Who are these caregivers?
They are parents caring for disabled children, they are young adults caring for siblings, they are the sandwich generation caring for their aging parents. They are people supporting friends through debilitating mental illness or addiction. Some caregivers are as young as 15.
Unpaid caregivers don’t often choose this path. It is thrust upon them and they take on the role because they love the person they are caring for. In fact, most are happy – and more than willing – to provide care. However, caregiving takes its toll, many times impacting a caregiver’s physical health, finances, relationships, jobs and mental well-being.
For the 67 per cent of married/partnered caregivers, 49 per cent modify their life and career-path to accommodate caregiving duties. While 44 per cent of caregivers in Alberta reported an improved relationship with the one receiving care, 52 per cent spent less time with their partners and 54 per cent spent less time socializing or enjoying their own hobbies. Additionally, 35 per cent felt other relationships (partners, friends, children) were strained and 19 per cent felt caregiving led to loneliness and isolation.
Caregivers also require additional support; 65 per cent need financial support, around 35 per cent need help from home care or other health care professionals, and 43 per cent need a reliable place for helpful advice and resources.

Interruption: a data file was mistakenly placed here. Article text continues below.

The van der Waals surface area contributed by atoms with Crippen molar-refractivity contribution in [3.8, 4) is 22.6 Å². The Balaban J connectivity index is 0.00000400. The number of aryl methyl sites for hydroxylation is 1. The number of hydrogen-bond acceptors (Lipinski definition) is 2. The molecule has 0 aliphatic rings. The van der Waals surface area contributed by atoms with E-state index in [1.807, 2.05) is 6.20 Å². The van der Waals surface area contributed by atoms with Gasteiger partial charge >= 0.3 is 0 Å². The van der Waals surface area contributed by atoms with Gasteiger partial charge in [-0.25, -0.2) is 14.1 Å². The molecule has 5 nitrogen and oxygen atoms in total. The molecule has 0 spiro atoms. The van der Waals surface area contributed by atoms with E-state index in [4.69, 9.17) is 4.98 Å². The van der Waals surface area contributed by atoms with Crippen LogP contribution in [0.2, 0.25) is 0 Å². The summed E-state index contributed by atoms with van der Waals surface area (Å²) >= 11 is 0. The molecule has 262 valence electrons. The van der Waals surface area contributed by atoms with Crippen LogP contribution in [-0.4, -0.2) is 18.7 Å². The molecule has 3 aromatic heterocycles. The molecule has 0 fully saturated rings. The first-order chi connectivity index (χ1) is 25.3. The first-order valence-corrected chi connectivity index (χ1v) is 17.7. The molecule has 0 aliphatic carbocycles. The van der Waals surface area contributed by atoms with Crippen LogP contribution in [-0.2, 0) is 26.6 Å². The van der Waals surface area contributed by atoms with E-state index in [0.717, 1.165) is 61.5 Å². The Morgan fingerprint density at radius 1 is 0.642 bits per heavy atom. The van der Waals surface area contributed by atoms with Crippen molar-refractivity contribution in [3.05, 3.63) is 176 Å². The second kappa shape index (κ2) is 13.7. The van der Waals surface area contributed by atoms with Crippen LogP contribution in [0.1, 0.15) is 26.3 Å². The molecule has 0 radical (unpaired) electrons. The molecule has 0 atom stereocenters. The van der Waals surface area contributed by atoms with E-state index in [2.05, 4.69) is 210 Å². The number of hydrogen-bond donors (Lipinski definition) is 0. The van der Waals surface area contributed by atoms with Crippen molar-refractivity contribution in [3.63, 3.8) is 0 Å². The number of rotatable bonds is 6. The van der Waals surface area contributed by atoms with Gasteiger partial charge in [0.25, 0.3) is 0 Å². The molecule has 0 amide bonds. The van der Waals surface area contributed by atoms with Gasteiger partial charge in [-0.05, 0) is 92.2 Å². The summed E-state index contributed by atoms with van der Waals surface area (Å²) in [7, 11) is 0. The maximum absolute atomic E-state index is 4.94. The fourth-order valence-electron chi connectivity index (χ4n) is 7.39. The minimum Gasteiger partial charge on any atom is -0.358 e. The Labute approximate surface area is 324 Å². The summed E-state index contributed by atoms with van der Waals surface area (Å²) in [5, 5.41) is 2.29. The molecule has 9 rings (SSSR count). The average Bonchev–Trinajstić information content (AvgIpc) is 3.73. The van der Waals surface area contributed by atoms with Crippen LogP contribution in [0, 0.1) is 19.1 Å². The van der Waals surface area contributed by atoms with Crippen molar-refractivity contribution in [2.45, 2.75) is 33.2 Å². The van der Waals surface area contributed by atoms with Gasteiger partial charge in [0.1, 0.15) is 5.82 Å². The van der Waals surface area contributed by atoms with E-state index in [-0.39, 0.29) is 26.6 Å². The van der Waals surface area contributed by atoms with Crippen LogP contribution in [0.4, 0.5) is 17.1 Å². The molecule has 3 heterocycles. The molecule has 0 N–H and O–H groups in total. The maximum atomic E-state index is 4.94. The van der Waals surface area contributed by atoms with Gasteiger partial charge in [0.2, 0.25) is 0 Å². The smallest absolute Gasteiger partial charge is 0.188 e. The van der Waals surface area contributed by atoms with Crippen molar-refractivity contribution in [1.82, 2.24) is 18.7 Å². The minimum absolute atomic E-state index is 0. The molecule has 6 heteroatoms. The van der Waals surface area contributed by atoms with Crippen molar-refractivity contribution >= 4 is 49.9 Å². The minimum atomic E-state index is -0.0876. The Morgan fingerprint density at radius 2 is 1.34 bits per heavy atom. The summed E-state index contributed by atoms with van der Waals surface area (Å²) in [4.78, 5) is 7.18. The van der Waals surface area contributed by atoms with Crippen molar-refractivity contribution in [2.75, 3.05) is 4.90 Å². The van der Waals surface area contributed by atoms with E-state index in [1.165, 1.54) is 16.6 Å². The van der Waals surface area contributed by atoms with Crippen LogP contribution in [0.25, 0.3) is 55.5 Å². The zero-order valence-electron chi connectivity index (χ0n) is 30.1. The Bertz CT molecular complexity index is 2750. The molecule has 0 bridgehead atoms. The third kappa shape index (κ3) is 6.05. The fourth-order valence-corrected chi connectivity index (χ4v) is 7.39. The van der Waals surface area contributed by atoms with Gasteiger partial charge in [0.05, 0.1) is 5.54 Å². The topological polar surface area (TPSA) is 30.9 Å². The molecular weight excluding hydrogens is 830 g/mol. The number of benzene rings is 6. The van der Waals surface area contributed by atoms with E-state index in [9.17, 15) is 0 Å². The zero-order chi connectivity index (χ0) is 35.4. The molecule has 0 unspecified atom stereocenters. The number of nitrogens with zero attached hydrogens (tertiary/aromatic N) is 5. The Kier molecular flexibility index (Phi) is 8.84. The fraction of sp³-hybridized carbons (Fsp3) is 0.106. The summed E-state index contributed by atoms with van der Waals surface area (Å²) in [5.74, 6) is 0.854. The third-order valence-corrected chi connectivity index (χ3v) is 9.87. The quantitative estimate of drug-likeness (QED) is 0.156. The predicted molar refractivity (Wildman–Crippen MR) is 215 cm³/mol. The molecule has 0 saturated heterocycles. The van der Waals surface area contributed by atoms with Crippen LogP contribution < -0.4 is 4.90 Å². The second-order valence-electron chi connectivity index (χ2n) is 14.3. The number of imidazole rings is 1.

Where can caregivers get help?
Caregivers Alberta is a reliable source for advice, resources and a community of support. Programs and services include educational webinars and workshops, support/peer groups, a database of provincial services, one-on-one caregiver coaching, a safe place to share stories of rewards and challenges, and online tools to help caregivers manage stress. Caregivers Alberta is also a strong advocate at all levels of government and with community partners for resources and support.
Why are caregivers at a higher risk of mental-health issues?
Without support, caregivers are at a higher rate of burnout, leading to anxiety and depression.
Caregiver burnout is a state of physical, emotional and mental exhaustion that can occur when an individual juggles care for a loved one with the rest of their responsibilities. It can lead to feelings of hopelessness, overwhelm, lack of motivation and decreased satisfaction with life.
When a caregiver becomes burned out, it can negatively impact their ability to provide care for their loved one, keep up with work demands, and maintain healthy relationships..
It's important for caregivers to prioritize self-care and seek support when they need it. This can include taking breaks, reaching out to support organizations like Caregivers Alberta, reaching out to friends and family for help, and seeking professional counseling or therapy. By taking care of themselves, caregivers can better care for their loved ones and improve their overall well-being.
If you are a caregiver, know that you are not alone. The care you provide for your loved one or friend is making a difference. Recognizing that you, too, need care will help you overcome what can be very significant challenges physically, mentally and financially. It’s okay – and very necessary – to ask for help.